All right. ::deep breath, Tommy::

My advice for anyone who finds themselves being abused like this…get out. However, you have to – short of taking someone’s life. Find help. Read up on the signs of abuse. Read up on what leadership SHOULD look like. Shauna Aura Knight has two excellent books on this topic:  Pagan Leadership Anthology, which contains several excellent essays from various folks on leadership. And her book The Leader Within: Articles on Community Building, Leadership & Personal Growth. Furthermore, if you have aspirations to be a leader within your community, know this stuff inside-out, be prepared to step between an abuser and the individual they are abusing. Remember, before you do something, know what you are getting into.

Me? Well, I am a solo Pagan, for a lot of reasons. One of these is so that I am not tempted to abuse whatever authority is handed to me by someone else. Seriously. I am always willing to show folks where my starting points in Paganism were, but I am also cautious to remind them that (a) that was back in 1986, a really long time ago, and (b) just because that worked for me, does not mean it will for them. That old starting point; however, might give them a hint where things might work for them as a starting point. I am no master theologian, top-notch Priest or craft Magician. And anyone suggesting just that about me will make me very, very nervous. Now, a Leader?? Maybe. I have been told that I have leadership qualities and traits in nearly every facet of my life. Usually, I lean to Edgar Friendly’s perspective from the movie Demolition Man: “I’m no leader. I do what I have to do. Sometimes, people come with me.”

Remember, trust your instincts. If it does not feel right, in all likelihood, it would be better to remove yourself from it. if a teacher or a leader asks you to do something you are uncomfortable with – you have every right to say no. You have every right to leave. If they threaten to withhold knowledge or teachings from you – leave. You can get that training or knowledge from somewhere else or someone else with a better set of ethics. There is not a single person on this planet that has sole custody of any truth, except where that applies to themselves alone. One of these days, I hope someone comes up with something similar to a Seeker’s Bill of Rights. Because our wider Pagan community could certainly put something like to good use, particularly for those fluffy bunnies just coming on to the scene. It certainly never should be Rabbit Season…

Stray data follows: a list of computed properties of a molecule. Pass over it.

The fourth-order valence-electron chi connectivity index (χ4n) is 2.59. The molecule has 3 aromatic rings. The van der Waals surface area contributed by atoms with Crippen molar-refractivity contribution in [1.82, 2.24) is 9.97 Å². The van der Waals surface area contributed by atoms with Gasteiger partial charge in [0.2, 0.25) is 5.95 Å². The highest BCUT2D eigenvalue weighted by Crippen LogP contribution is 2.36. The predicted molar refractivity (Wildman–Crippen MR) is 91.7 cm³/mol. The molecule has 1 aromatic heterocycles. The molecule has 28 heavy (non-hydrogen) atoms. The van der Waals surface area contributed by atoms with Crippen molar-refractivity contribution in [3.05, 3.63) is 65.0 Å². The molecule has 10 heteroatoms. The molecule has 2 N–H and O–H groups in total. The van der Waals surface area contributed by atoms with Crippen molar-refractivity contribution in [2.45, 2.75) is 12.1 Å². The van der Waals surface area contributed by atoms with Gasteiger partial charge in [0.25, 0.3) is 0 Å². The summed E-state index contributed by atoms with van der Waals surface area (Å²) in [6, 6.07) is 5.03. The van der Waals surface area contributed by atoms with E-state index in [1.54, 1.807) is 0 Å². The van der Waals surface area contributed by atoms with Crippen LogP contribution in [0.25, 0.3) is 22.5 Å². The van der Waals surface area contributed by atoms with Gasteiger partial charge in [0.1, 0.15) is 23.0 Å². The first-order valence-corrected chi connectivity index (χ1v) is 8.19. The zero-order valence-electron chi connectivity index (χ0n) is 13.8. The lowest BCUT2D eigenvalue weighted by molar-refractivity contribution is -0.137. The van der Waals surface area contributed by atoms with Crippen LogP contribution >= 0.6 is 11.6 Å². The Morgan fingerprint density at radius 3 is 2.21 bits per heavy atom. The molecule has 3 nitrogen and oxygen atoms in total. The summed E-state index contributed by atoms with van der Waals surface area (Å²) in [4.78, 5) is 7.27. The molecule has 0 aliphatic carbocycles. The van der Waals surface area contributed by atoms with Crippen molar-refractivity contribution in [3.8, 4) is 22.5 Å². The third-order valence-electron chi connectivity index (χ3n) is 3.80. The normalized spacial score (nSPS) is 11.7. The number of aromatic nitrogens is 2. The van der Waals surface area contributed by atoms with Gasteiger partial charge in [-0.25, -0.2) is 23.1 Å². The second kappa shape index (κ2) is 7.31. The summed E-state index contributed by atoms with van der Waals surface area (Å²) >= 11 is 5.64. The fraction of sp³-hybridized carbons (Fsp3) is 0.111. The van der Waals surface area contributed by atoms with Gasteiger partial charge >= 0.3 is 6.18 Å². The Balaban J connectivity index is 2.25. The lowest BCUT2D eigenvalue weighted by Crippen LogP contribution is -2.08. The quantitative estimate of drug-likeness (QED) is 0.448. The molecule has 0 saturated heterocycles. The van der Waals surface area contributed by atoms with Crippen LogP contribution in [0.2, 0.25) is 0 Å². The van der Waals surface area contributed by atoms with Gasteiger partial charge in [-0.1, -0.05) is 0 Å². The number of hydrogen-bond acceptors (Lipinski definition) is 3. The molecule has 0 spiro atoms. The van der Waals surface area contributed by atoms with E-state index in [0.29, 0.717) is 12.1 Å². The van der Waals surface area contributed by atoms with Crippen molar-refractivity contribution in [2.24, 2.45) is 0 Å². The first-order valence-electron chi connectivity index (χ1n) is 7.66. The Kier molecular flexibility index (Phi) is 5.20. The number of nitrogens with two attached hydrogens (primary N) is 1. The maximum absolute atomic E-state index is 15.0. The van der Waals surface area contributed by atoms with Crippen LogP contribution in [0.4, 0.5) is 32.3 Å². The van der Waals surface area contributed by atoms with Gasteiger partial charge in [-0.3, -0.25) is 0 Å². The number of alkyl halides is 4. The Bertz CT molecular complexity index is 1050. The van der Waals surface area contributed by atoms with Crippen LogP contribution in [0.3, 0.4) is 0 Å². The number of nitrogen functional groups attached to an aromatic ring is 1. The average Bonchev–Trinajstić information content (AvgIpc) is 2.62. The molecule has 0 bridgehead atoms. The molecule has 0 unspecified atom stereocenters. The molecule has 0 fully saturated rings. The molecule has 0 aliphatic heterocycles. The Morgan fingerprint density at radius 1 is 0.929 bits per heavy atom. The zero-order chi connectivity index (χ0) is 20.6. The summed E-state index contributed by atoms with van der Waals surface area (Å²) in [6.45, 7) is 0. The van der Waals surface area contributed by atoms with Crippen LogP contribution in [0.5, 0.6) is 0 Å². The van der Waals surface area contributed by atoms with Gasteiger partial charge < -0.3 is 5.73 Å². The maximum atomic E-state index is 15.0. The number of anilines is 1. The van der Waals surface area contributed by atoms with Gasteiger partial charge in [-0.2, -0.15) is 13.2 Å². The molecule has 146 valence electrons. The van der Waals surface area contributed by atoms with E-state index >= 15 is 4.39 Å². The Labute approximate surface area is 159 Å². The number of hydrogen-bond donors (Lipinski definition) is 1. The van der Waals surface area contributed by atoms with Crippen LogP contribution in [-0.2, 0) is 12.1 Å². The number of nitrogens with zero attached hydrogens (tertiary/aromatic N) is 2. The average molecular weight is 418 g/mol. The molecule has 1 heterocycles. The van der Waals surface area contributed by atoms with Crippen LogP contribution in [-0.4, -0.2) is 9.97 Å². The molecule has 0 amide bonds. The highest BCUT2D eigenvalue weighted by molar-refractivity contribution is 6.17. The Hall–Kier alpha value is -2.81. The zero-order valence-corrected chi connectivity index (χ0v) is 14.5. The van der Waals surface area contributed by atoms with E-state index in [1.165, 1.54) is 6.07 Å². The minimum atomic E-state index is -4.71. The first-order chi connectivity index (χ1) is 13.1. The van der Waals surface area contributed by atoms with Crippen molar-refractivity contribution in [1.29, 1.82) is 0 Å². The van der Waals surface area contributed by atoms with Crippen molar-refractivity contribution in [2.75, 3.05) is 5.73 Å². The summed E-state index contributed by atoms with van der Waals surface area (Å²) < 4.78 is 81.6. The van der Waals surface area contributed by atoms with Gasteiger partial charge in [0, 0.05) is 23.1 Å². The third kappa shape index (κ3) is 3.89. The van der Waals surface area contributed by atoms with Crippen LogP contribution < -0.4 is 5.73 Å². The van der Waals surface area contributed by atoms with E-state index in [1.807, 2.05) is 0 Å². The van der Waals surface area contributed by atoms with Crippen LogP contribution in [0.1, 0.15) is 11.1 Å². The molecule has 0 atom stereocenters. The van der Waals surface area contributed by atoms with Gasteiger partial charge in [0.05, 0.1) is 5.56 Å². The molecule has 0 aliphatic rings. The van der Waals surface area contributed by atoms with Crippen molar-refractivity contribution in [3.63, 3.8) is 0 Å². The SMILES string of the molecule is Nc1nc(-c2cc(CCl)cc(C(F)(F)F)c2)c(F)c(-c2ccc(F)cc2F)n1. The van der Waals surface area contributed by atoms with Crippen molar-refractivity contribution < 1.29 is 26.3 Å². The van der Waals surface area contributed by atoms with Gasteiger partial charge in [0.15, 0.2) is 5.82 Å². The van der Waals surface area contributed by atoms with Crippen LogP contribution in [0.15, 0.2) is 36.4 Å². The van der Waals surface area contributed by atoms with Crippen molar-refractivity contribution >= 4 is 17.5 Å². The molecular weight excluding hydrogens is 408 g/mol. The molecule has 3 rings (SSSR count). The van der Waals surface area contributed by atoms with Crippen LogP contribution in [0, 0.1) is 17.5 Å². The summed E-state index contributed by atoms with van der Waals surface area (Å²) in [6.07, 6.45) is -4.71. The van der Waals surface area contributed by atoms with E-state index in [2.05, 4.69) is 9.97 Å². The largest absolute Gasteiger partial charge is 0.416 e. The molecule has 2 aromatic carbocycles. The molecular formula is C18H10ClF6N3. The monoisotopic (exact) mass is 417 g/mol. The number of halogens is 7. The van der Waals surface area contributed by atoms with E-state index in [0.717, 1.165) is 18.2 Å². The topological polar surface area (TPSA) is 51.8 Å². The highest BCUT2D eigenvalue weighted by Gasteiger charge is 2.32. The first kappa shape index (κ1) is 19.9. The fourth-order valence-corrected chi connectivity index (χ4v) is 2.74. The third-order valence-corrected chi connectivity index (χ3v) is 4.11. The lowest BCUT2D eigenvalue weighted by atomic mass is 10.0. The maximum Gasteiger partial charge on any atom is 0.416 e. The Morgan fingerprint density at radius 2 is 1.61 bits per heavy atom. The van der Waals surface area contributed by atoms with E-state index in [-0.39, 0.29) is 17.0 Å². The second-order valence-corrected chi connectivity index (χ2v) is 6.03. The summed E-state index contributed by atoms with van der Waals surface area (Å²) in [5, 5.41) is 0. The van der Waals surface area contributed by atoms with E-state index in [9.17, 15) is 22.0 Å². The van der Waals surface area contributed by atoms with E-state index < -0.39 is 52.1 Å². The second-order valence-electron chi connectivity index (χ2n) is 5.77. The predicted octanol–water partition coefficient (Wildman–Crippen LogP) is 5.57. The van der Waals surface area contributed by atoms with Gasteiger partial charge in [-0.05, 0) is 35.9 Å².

It is Not About the Gods, it is About the Power….

I love to walk with crow brethren. In real life, it happens from time to time when I walk around the college campus I work on. Most of the time, they want food, which I am happy to supply from the last portions of my lunch. But in my dreams, the time spent with them is more of conversation. This dream-world is where I get a lot of the ideas which populate my dream journal, as well as my personal journal.

A few nights ago, one of the typical “conversations” eventually led to a question from me concerning leadership. Why do leaders seemingly reach a point where they abuse others. I was aware of the origin of the question – both then and now. Recently, there have been a large number of people who have been charged with abuse of others – Judge Moore in Alabama, Senator Franken from Minnesota – just name two. Why would the God(s) allow this to happen? Surely, particularly in the cases of individuals in positions of leadership in religious communities, the God(s) would intervene and not allow such abuses to take place in Their name(s). One of the crows supplied an answer, which I wrote down when I woke up in the morning….

It is not about the Gods…it is about Power. It does not matter what one practices or believes…tyranny is about what power they hold over others…not about what beliefs they practice.

Now, I have been in positions of leadership to one degree or another throughout my life. I understand the seduction of power, of playing favorites amongst people who look to you for direction and (shudder) answers. And power is an extremely seductive force. To have people do things when you tell them or to be able to utterly ruin a person’s public reputation with a few well-placed words. To have people hang on your every word. For your every intonation to be treated as the sacred word of the Gods. Who would not want such command??